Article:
The first season was more from the perspective of Shinomiya, examining the lifelong insecurities that drive her obsessive psychological battle with Shirogane, and her inability to be emotionally honest. That surprisingly genuine sincerity of the first season’s latter half revealed Love Is War’s surprising depth and capability for a lot more than simple laughs at the character’s expense. The second season looks to expand this sympathy to the supporting characters, first and foremost Ai Hayasaka, Shinomiya’s long-suffering but nonetheless loyal attendant. As with the previous season each episode is split into three or four vignettes, with the first of this new episode opening on a characteristically ridiculous scenario with Hayasaka at the center, detailing the absurd lengths she goes to meet Shinomiya’s impossible demands, and preserve the happiness of her mistress.
It also appears that animation studio A-1 Pictures has a little more weight to throw around – scenery and characters are drawn and animated with loving exactness – with a particular adoration of absurd facial expressions in almost every cut to a close-up. Even the most mundane scenarios of the episode make use of wild, exuberant movements and great detail. It’s almost reminiscent of shows like Nichijou, as Love is War makes use of anachronistic homages to other genres such as action thrillers even in the most mundane of stories. Case-in-point, the episode’s first part has Hayasaka fully decked out in tactical spy gear as she infiltrates the Student Council room to swap out Shirogane’s coffee for decaf (he almost immediately passes out upon drinking it, reacting as though it were poison – a relatable action).
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The new episode is crammed with jokes from beginning to end, full of subtle but extremely funny callbacks to the previous season alongside its farcical set-pieces, sharp one-liners and clever visual humour. There will no doubt be some jokes lost in translation (the opening credits jokingly crosses out the extremely long subtitle of the original Japanese), with various plays on words and blink-and-miss-it accompaniments to graphics, but the script moves at such a pace that it doesn’t really matter – it only makes it more rewatchable. The timing of each scene is impeccable, and perfectly balanced with the ongoing commentary of an omniscient narrator that recalls the pithy reality checks of Ron Howard in Arrested Development, only with a more intense delivery in this case.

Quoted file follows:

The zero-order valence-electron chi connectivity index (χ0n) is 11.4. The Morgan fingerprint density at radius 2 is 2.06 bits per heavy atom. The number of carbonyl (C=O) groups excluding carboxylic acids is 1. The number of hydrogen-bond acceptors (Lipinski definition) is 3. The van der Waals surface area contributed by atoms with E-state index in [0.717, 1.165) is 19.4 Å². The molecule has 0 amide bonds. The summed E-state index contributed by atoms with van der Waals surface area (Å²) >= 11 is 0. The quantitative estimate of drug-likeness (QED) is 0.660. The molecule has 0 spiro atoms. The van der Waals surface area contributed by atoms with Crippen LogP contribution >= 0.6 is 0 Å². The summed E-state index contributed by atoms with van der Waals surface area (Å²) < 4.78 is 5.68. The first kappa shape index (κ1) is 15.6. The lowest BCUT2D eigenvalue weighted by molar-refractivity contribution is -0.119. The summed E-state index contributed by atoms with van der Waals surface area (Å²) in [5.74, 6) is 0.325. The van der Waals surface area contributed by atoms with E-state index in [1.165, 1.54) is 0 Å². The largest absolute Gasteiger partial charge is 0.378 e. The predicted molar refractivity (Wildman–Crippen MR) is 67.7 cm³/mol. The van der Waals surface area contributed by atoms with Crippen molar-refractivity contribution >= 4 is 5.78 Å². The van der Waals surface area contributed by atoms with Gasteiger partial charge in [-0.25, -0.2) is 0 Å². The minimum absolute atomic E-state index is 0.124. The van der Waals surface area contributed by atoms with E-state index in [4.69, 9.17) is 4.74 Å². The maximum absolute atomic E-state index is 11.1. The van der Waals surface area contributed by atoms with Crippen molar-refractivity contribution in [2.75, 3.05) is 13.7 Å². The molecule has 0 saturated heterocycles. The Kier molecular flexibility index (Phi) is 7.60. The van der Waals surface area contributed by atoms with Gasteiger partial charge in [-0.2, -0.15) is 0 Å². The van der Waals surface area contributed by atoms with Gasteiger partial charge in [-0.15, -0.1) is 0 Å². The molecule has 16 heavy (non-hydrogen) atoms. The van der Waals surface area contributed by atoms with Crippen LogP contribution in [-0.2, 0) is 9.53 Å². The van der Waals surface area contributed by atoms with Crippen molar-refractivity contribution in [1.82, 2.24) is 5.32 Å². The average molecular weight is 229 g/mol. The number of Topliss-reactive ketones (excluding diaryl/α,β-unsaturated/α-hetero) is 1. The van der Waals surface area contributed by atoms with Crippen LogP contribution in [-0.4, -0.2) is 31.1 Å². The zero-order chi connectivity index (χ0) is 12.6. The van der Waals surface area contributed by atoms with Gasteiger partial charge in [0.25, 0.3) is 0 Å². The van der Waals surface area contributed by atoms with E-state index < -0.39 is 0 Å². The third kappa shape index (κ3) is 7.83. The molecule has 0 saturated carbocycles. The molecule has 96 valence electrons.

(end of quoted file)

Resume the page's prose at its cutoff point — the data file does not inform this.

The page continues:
The following chapter, “The Student Council Has Not Achieved Nirvana”, revisits the continuing story of a student couple given (mostly bad) romantic advice by Shirogane and Shinomiya, the boy having returned from summer holiday to gloat about his happiness. The newfound confidence leads Shirogane and Ishigami to suspect that the couple have “experienced nirvana”, and Love is War continues to walk the line between a refreshing frankness about sex while having the characters act hilariously coy when talking about it (in this scene, the act is only ever referred to as “nirvana” or “the divine dance”). It continues into a breakdown of the student council’s lacking understanding of the dynamics of romance, getting plenty of mileage at their bewilderment at each other’s expectations (“holding hands on the first date?!” Shinomiya gasps).
All-in-all, it’s an excellent and well-rounded reintroduction to the show, showcasing and perfecting its most common kinds of scenarios. Take “Kaguya-sama Wants To Get Married,” a fairly typical set-up for a number of the last season that once again has Fujiwara create a game that Shinomiya and Shirogane take far too seriously, and only suffer for doing so. In this instance it’s a bastardized version of The Game of Life, which inevitably leads to overreactions about fictional marriage and the road it leads down. For Shinomiya, it becomes a darkly comic reflection on the life that could await her, should she follow the pre-ordained path that her closed-off father has decided for her. She ends Fujiwara’s game as an immensely wealthy but miserable business magnate (for Shirogane, it’s mostly just debilitating debt).
“Kaguya Wants to Celebrate” ends the episode on a light note, with a tense back-and-forth between Shirogane and Shinomiya as the latter tries to persuade the former to celebrate his birthday, attempting to coax the date (which she already knows) out of him by having him join in on a horoscope reading with Fujiwara and Ishigami. Shirogane refuses, claiming it’s foolish but secretly being an obsessive fan of horoscopes (“Yes! Virgos is in first place!”), and being quietly devastated at having read in a previous one that he and Shinomiya are incompatible. Scored with overly-dramatic music, the stubborn back-and-forth leads to some wonderful facial expressions (like Kaguya’s rage leading her head to expand like a balloon) and quick one-liners. It’s a fairly familiar conclusion to an episode firing on all cylinders, but if the first season of Love is War proved anything, it’s just how much this show is truly capable of.